Mendeleev Institute of Chemical Technology, Russia Akilagpa Sawyerr, Vice Chancellor, University of Ghana, Ghana Carlos Vogt, Universidade Estadual de Campinas, Brazil Xide Xie, President Emeritus, Fudan University, People's Republic of China L. Avo Banjo, Vice Chancellor, University of Ibadan, Nigeria Robert W. Charlton, Vice Chancellor and Principal, University of Witwatersrand, Union of South Africa Registrar for signatories of Talloires Declaration

Belief–desire–intention software model

The belief–desire–intention software model is a software model developed for programming intelligent agents. Superficially characterized by the implementation of an agent's beliefs and intentions, it uses these concepts to solve a particular problem in agent programming. In essence, it provides a mechanism for separating the activity of selecting a plan from the execution of active plans. BDI agents are able to balance the time spent on deliberating about plans and executing those plans. A third activity, creating the plans in the first place, is not within the scope of the model, is left to the system designer and programmer. In order to achieve this separation, the BDI software model implements the principal aspects of Michael Bratman's theory of human practical reasoning; that is to say, it implements the notions of belief and intention, in a manner inspired by Bratman. For Bratman and desire are both pro-attitudes, but intention is distinguished as a conduct-controlling pro-attitude, he identifies commitment as the distinguishing factor between desire and intention, noting that it leads to temporal persistence in plans and further plans being made on the basis of those to which it is committed.

The BDI software model addresses these issues. Temporal persistence, in the sense of explicit reference to time, is not explored; the hierarchical nature of plans is more implemented: a plan consists of a number of steps, some of which may invoke other plans. The hierarchical definition of plans itself implies a kind of temporal persistence, since the overarching plan remains in effect while subsidiary plans are being executed. An important aspect of the BDI software model is the existence of logical models through which it is possible to define and reason about BDI agents. Research in this area has led, for example, to the axiomatization of some BDI implementations, as well as to formal logical descriptions such as Anand Rao and Michael Georgeff's BDICTL; the latter combines a multiple-modal logic with the temporal logic CTL*. More Michael Wooldridge has extended BDICTL to define LORA, by incorporating an action logic. In principle, LORA allows reasoning not only about individual agents, but about communication and other interaction in a multi-agent system.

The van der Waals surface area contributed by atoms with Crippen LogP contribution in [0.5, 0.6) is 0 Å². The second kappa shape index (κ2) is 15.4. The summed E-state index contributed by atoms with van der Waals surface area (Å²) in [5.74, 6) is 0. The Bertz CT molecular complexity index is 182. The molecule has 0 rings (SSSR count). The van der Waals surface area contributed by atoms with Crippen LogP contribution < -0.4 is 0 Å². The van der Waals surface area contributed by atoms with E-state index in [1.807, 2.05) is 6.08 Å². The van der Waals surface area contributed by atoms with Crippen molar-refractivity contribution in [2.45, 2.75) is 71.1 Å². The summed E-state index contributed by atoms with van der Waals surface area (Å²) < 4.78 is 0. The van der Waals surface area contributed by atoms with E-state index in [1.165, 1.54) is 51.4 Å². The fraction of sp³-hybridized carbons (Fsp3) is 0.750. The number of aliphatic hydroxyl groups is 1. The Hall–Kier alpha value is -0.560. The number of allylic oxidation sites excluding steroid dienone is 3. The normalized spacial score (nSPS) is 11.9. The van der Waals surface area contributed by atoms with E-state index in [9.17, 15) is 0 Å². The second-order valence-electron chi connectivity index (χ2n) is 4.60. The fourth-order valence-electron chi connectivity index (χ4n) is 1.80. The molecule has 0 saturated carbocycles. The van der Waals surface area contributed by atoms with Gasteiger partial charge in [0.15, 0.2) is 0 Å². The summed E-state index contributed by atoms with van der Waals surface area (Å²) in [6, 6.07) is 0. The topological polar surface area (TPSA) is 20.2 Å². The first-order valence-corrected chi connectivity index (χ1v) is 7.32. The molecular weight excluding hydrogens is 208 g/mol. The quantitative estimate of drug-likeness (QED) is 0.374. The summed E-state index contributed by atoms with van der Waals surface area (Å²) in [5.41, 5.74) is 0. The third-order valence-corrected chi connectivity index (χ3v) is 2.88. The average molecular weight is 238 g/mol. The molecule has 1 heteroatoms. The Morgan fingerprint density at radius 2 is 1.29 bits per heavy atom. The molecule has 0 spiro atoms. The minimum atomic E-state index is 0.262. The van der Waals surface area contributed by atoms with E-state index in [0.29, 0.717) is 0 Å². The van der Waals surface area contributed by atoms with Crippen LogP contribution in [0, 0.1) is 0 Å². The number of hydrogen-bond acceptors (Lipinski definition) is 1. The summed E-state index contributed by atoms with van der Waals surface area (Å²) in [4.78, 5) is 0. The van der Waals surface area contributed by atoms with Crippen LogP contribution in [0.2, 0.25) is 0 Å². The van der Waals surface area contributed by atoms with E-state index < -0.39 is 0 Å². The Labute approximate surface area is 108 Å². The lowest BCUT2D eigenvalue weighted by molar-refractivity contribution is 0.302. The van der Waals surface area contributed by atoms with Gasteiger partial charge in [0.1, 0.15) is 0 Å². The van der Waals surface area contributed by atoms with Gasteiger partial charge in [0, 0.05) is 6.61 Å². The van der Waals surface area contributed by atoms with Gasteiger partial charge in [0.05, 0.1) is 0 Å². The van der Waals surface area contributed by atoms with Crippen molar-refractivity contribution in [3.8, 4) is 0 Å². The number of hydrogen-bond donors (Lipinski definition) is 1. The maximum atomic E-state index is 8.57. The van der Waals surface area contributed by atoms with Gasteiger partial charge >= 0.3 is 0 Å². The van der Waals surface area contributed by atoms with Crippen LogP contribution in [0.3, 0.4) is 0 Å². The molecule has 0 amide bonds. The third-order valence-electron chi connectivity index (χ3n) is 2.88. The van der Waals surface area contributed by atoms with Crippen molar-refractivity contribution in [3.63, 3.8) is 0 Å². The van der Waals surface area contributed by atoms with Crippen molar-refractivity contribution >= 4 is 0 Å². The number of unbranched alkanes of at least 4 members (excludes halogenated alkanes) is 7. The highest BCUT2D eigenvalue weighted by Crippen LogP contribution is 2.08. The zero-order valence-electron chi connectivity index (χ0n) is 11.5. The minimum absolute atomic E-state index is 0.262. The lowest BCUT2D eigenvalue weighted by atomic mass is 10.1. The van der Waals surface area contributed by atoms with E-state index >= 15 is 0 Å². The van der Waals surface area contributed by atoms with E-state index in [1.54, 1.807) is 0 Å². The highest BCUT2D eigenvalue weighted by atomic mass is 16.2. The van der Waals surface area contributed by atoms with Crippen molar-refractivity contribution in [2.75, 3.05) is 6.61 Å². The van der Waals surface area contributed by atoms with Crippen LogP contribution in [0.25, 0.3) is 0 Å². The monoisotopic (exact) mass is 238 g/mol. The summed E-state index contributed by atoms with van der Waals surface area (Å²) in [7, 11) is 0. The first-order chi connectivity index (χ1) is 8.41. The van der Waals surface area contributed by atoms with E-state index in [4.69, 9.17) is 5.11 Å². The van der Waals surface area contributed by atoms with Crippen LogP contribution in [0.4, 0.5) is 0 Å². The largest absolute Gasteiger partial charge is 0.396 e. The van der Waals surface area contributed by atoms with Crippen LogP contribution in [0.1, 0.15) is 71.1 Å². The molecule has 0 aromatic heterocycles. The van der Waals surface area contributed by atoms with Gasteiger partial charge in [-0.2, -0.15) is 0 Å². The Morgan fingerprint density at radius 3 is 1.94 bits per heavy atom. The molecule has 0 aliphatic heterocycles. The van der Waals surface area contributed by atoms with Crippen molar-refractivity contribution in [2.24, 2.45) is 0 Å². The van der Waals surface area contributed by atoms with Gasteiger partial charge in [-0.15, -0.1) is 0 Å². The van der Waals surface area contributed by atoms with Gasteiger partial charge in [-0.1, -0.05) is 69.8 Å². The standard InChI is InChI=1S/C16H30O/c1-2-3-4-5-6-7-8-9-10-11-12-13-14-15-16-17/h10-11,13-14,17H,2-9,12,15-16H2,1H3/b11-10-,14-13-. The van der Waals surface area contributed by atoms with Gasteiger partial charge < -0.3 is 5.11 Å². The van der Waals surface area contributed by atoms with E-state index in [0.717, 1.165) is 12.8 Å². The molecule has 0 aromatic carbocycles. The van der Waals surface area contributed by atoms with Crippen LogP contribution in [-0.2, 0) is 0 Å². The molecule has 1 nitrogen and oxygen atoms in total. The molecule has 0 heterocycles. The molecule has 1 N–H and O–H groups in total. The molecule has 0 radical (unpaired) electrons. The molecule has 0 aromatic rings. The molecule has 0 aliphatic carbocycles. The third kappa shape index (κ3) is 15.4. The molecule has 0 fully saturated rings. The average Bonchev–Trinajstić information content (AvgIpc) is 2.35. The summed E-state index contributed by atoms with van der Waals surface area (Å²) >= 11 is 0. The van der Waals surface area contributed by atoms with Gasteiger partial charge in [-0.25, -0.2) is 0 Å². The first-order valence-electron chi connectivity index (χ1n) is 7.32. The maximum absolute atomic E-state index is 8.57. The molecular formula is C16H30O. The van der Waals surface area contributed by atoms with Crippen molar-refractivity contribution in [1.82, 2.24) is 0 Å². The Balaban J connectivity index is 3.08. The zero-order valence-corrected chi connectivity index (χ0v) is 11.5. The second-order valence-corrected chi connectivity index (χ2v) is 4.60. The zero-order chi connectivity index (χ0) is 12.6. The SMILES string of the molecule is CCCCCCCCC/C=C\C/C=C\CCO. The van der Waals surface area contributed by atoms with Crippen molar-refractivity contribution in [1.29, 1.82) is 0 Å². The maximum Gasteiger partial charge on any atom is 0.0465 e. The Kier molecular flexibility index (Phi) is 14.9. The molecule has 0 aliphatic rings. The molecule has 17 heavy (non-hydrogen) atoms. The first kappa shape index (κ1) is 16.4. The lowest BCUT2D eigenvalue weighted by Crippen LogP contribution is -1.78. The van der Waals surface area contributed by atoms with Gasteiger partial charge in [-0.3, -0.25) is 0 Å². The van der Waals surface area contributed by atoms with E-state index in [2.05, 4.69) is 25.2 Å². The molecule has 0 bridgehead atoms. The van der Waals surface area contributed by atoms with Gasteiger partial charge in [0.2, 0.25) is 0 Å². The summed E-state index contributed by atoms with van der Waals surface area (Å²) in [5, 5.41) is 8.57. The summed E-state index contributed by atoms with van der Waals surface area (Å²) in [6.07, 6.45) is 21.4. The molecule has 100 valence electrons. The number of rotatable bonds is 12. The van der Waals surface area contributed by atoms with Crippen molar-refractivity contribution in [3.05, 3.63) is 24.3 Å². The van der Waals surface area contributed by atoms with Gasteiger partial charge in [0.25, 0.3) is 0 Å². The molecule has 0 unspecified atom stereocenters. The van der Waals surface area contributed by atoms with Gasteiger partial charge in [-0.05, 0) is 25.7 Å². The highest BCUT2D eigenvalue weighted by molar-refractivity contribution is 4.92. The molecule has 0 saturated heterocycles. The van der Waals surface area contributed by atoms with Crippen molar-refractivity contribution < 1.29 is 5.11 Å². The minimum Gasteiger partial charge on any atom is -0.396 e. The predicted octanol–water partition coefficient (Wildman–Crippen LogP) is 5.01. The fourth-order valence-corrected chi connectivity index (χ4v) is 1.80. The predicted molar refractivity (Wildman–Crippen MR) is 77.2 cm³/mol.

The BDI software model is associated with intelligent agents, but does not, of itself, ensure all the characteristics associated with such agents. For example, it does not force them to be private, it has nothing to say about agent communication. The BDI software model is an attempt to solve a problem that has more to do with plans and planning than it has to do with the programming of intelligent agents. A BDI agent is a particular type of bounded rational software agent, imbued with particular mental attitudes, viz: Beliefs and Intentions; this section defines the idealized architectural components of a BDI system. Beliefs: Beliefs represent the informational state of the agent, in other words its beliefs about the world. Beliefs can include inference rules, allowing forward chaining to lead to new beliefs. Using the term belief rather than knowledge recognizes that what an agent believes may not be true. Beliefset: Beliefs are stored in database, although, an implementation decision. Desires: Desires represent the motivational state of the agent.